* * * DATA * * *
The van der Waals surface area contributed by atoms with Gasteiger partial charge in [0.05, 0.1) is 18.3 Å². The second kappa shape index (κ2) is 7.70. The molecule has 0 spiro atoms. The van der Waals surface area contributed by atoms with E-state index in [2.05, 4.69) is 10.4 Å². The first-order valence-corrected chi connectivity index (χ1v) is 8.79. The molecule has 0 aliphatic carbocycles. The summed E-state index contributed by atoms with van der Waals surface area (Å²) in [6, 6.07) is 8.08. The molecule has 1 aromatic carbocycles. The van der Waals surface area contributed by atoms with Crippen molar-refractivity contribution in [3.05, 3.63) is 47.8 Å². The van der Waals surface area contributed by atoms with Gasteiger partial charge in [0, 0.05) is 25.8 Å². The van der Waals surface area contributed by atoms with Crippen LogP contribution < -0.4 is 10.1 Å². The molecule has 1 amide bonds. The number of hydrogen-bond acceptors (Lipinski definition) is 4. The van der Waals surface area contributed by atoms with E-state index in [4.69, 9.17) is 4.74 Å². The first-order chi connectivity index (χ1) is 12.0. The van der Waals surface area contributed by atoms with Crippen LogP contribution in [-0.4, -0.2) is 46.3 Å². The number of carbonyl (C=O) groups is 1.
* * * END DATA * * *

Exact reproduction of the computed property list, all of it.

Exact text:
The van der Waals surface area contributed by atoms with Gasteiger partial charge in [0.05, 0.1) is 18.3 Å². The second kappa shape index (κ2) is 7.70. The molecule has 0 spiro atoms. The van der Waals surface area contributed by atoms with E-state index in [2.05, 4.69) is 10.4 Å². The first-order valence-corrected chi connectivity index (χ1v) is 8.79. The molecule has 0 aliphatic carbocycles. The summed E-state index contributed by atoms with van der Waals surface area (Å²) in [6, 6.07) is 8.08. The molecule has 1 aromatic carbocycles. The van der Waals surface area contributed by atoms with Crippen molar-refractivity contribution in [3.05, 3.63) is 47.8 Å². The van der Waals surface area contributed by atoms with Gasteiger partial charge in [0, 0.05) is 25.8 Å². The van der Waals surface area contributed by atoms with Crippen LogP contribution < -0.4 is 10.1 Å². The molecule has 1 amide bonds. The number of hydrogen-bond acceptors (Lipinski definition) is 4. The van der Waals surface area contributed by atoms with E-state index in [4.69, 9.17) is 4.74 Å². The first-order chi connectivity index (χ1) is 12.0. The van der Waals surface area contributed by atoms with Crippen LogP contribution in [-0.4, -0.2) is 46.3 Å². The number of carbonyl (C=O) groups is 1.